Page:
Since life is short and pizza is so, so good, I don’t practice living gluten free all the time. There is a price to pay for indulging though, so I try to do a gluten-free month once or twice a year. Mainly to give my body a break, but also to hit the ‘reset’ button on my diet so I’m less inclined to eat the stuff.

So, alas it’s time for another little gluten free cleanse in my life.

Interested in doing a gluten elimination diet yourself? I’ll talk more about that later this week, and give you an idea of what I’ve been eating in lieu of bagels, pasta and bread.

Currently eating gluten-free? Let me know what your go-to meals and snacks are!

xo.

FALLing Apart

Posted: 962 days ago in Everything Else Lifestyle

falling-apart

I hope everyone enjoyed their Labor Day this past week.

I had a mini-freak out this morning when I realized that since Labor Day has now passed, my favorite summer breakfast – fresh berries, yogurt and granola – wouldn’t be possible for much longer.

Attempting to eat only seasonally fresh produce means you have to change what you eat a few times a year. But I love my summer breakfast! And I love summer! And long days! And since I’m not relocating to Southern California anytime soon, I will attempt to transition into fall gracefully.

Here are some things that I look forward to in the upcoming, chilly season:

  • Sleep: Follow the sun, people, and embrace your circadian rhythms. More dark = more sleep.
  • Comfort food: I will miss my fresh berries, but I also love my cool-weather, go-to breakfast: steel cut oats with apples, walnuts, cinnamon and a bit of agave nectar. So warm and hearty on those cool mornings. If you throw it in the crockpot at night, you will wake up to the most delicious smell.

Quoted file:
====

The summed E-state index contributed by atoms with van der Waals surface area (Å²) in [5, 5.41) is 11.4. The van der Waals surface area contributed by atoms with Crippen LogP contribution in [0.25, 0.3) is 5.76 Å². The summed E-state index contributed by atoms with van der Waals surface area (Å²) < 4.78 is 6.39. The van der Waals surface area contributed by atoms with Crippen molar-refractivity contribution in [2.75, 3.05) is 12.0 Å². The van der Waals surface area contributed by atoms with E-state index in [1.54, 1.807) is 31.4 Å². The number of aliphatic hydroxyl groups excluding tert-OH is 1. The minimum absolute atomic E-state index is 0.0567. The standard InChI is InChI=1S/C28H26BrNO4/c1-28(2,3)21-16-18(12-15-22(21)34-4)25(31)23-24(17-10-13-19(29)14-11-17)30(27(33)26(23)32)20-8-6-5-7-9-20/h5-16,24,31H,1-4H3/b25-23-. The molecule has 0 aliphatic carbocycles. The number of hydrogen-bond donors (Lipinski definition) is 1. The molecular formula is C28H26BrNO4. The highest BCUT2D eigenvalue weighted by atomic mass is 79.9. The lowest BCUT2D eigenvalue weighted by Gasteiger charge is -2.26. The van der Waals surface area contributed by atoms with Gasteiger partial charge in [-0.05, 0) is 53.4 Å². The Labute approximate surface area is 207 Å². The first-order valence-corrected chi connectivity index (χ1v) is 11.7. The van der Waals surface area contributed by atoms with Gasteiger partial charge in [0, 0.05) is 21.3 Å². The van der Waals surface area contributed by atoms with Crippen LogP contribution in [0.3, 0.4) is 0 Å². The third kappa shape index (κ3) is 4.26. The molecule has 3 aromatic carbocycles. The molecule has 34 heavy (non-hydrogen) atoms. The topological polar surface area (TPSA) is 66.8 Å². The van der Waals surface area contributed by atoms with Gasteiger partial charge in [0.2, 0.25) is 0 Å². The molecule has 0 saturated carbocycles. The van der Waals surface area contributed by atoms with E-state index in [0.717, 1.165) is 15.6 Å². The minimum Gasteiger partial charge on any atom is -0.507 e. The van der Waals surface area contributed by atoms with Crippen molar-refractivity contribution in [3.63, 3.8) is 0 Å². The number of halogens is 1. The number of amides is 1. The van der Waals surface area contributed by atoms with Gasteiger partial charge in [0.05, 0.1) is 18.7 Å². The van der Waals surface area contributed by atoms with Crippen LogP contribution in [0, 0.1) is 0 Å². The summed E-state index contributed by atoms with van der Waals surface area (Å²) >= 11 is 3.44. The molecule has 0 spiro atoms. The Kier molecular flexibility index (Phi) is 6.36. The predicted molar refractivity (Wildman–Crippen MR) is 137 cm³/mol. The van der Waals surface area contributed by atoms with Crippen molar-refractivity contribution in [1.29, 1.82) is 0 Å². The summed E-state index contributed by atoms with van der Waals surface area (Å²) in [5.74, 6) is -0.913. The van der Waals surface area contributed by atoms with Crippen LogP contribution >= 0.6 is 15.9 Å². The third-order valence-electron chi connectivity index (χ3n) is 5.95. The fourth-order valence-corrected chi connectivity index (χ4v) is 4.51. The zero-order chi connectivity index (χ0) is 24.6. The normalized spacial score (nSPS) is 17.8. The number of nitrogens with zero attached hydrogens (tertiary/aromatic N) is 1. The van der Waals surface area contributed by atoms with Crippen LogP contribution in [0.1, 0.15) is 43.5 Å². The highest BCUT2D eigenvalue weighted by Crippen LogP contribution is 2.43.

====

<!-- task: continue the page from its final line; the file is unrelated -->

• Hot yoga: You know I love me some yoga, but the idea of hot yoga on a hot summer day does not make me happy. But on a bone-chilling, fall or winter day? It’s blissful.
  • Fireplaces: There’s nothing like reading or snuggling in front of a fire.
  • Skiing: I get a little wiggy if I don’t get outside enough, and not much can beat being on top of a mountain on a crisp day.
  • New boots!: Shallow, I know, but come on….

If you can’t beat it, you may as well join it, right? Enjoy your last bits of summer in the upcoming weeks!486975527

A Rude Wake-up Call (Turned Silver Lining)

Posted: 963 days ago in Everything Else Lifestyle

rudewakeup

This post is being awkwardly written, as my left hand has been in a cast, and then a splint for the last eight weeks.  

Eight. Long. Weeks.

Flash back to an amazing summer morning on the water. The paddleboard yoga class I was taking was nearing its end, and I decided to get fancy and do a “behind the head” bind. It’s tough enough to do on land, but I’d worked on it for the better part of a year and felt pretty confident about it. That is, until I lost my balance, rolled off my board, and damn near tore my thumb off. One semi-emergent surgery later, and my exercise regime came grinding to a halt. Hence my rude wake-up call.

————————————- Oh, shit. ——————————————

Exercise keeps me feeling and looking healthy, but much more importantly, it keeps me from being a raving bitch/lunatic. So I knew I had to get on top of things, and quickly.


Yoga and weightlifting, my two go-to activities of choice, were an obvious NO.

Running didn’t work either, as the cast made me majorly lop-sided, and once I was splinted, the fear of catching or bumping my  thumb made me cringe.

I walked a lot, and took the opportunity to get back in the pool, awkward though it was.


Still, I felt a bit like a caged lion.179275702

And then, I exhaled. Maybe, just maybe, the universe gave me exactly what I needed. A little more time and space to stop and smell the roses. Our oldest just left for college, and the ‘baby’ is now a junior in high school. We had some pretty magical moments this summer, many of which probably wouldn’t have happened if Mama was at the gym all morning.

So though I’m still pissed that I’m not firing on all cylinders, and likely won’t be for a few more months, I can see that I am exactly where I am supposed to be. And therein lies the silver lining, my friends.

What’s not going well for you that you could find some silver lining in? Please do share!